This segues into God’s freedom (and freedom in general).  Horton refuses to see freedom in the abstract.   We do not abstract God’s will from his nature.  Freedom (of any sort) is a natured freedom and if our ousia is a covenanted ousia, then we have a covenantal freedom (this is much more concrete and refreshing than discussions about “Free will,” whatever that means).

The next theological locus is creation.  Contra Anchoretism, the covenant allows us to view creation in its integrity.  It is neither divine nor demonic, rather “Nature has capacities for answering back to the creative speech-act of God” (66).  (While Horton doesn’t draw out the implications, this could explain how the land is said to be defiled by man’s sin).

Horton suggests that the covenant is the nexus between transcendence and immanence.  The God-world bond is covenantal relation (I realize that Aristotle used “relation” as a thinner form of essence; I am not using it in that sense).

Anthropology

Horton does a wonderful job in establishing the “federal-ness” of Adamic humanity.  Horton will contrast his model with the Platonic paradigm (Overcoming Estrangement).  Continuing with the covenantal paradigm, Horton sees the imago dei as:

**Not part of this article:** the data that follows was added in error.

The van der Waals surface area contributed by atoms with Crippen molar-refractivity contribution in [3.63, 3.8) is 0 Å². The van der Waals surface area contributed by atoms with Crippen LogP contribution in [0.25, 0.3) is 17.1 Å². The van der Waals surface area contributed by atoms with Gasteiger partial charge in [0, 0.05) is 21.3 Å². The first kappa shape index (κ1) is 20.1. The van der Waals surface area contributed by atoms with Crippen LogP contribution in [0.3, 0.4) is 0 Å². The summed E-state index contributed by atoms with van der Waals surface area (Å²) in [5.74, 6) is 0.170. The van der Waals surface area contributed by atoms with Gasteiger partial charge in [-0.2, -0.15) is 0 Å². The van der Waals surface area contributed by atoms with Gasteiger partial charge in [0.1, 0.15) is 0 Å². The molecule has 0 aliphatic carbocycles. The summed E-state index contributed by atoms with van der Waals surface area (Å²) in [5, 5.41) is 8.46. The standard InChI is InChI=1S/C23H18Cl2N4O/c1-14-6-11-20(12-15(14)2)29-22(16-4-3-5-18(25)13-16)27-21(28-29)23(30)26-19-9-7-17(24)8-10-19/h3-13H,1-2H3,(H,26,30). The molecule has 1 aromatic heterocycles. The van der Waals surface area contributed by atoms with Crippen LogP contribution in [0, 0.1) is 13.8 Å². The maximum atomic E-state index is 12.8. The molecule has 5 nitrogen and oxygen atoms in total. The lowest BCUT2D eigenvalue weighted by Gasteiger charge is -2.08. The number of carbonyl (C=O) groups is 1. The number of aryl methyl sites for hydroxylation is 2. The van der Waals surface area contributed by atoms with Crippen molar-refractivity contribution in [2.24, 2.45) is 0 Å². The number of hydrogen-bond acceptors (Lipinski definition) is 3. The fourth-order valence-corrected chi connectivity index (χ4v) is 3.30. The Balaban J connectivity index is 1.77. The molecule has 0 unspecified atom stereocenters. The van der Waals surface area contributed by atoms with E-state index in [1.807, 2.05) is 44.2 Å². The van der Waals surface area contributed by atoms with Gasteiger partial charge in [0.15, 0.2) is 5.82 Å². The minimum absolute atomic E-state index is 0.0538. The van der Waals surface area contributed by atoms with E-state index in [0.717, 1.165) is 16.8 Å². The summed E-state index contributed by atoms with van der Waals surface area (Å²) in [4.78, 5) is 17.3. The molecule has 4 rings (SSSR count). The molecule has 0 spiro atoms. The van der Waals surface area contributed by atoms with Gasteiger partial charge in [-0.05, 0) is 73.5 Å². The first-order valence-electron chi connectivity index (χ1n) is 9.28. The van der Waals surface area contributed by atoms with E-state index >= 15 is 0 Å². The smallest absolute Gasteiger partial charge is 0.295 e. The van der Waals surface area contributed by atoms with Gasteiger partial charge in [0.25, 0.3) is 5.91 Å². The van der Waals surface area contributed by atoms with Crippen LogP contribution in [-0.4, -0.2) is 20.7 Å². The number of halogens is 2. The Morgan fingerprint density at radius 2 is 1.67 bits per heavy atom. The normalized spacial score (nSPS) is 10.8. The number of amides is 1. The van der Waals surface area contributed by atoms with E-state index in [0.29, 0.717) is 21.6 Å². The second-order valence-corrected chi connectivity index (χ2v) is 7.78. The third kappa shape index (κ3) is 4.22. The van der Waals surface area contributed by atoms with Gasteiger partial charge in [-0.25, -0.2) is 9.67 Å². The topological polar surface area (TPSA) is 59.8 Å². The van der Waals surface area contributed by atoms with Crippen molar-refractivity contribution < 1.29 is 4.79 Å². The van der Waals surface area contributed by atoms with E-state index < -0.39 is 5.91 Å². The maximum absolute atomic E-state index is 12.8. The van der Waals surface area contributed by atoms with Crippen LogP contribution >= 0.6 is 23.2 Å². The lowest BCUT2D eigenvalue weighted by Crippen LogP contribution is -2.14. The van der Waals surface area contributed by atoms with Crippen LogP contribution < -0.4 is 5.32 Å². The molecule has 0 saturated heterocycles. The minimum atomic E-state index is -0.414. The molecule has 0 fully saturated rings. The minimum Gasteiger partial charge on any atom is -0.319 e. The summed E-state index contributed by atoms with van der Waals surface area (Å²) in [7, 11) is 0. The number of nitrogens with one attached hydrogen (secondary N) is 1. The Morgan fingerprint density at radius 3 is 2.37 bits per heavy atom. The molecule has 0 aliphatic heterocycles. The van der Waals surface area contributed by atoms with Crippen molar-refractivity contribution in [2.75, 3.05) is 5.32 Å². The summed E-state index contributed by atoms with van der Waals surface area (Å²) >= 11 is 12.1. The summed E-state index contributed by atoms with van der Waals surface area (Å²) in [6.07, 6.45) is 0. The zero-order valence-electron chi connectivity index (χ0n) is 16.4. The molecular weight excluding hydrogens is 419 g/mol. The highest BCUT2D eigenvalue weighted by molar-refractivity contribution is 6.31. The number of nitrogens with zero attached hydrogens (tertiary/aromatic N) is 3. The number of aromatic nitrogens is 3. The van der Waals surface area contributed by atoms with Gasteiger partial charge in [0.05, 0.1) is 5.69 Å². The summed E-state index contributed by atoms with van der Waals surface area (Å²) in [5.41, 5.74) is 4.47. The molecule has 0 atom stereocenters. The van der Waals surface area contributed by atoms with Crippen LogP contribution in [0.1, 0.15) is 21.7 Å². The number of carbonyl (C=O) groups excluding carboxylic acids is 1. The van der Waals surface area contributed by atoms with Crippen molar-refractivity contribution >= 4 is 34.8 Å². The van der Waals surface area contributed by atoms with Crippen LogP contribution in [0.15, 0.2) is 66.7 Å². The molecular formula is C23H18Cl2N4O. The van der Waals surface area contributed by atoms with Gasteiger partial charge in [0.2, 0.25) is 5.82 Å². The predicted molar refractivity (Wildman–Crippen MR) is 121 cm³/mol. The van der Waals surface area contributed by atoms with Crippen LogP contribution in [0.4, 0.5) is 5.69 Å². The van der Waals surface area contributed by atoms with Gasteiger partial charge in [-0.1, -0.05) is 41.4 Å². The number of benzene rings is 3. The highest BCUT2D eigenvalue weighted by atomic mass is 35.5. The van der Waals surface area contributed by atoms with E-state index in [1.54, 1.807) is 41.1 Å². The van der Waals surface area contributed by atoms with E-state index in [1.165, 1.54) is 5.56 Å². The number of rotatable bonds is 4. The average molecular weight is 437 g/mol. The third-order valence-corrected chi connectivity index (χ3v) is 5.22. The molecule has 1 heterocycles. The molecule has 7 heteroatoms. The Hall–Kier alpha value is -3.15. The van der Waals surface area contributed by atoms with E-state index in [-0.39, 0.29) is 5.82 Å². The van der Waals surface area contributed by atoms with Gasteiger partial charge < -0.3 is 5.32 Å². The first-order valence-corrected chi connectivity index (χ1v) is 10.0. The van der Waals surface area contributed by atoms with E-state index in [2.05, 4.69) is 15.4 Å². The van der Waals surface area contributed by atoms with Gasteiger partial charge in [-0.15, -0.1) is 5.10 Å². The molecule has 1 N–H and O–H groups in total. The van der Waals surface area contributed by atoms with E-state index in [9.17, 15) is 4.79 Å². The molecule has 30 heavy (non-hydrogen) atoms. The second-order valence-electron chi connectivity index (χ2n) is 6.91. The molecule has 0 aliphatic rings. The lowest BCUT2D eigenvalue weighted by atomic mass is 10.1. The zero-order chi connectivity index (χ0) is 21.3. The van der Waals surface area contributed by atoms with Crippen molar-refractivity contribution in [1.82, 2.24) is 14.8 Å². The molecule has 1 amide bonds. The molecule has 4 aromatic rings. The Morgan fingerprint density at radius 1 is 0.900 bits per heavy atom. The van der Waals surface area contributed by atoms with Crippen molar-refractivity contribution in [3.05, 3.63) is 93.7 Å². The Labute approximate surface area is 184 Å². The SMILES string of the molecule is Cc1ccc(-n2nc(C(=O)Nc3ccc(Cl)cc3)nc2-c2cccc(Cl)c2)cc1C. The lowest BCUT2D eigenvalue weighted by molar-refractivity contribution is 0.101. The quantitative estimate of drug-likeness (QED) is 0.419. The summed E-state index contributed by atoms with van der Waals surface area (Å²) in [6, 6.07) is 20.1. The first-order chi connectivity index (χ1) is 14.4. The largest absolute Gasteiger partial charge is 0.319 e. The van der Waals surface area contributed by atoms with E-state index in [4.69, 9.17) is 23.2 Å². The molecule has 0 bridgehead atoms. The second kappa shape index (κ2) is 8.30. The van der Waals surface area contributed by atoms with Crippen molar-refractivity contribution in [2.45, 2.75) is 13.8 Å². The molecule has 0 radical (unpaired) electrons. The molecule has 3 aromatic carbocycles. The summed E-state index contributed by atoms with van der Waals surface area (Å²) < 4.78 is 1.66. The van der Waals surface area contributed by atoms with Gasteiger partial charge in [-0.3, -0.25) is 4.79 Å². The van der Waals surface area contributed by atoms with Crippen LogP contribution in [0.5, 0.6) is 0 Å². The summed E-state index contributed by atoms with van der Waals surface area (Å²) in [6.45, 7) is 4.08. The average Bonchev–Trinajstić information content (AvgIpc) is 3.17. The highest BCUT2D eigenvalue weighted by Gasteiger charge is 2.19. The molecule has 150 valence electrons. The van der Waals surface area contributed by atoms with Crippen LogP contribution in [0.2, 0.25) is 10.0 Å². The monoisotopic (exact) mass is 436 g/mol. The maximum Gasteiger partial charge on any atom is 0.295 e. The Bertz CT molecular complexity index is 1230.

Sonship/ Royal Dominion:  Adam was invested with kingship as the imaged-son on the Sabbath day.  In Christ this dominion is restored.  Shades of Rushdoony!

Representation:  We are God’s embassy to the world.

Glory:  The glory is ethical-eschatological, rather than essential.

Prophetic Witness:

All of this is recapitulated in Christ.   Interestingly enough, Horton rightly points out that Scripture never speaks of anthropology in the abstract, but always in the covenant.

Christology Proper

Horton gives a brief and lucid description of Reformed Christology against Lutheranism, particularly in the non capax.  He has a very interesting suggestion that the debate between Alexandrians (Divinized humanity) and Antiocheans (Schizo Jesus) is because neither could locate Jesus as he is given for us in the covenant (166).

Atonement

The basic challenge he gives to anyone who rejects penal substitution:  on said gloss, how is the work of Christ appropriated pro nobis?  How does “defeating Satan” (or any such Christus Victor, political liberation variant) become actual for us?

Conclusion

It’s hard to say which one is better, this book or the one on soteriology.  Both are magnificent.  I think Horton’s use of the covenant model is more tightly argued in this book.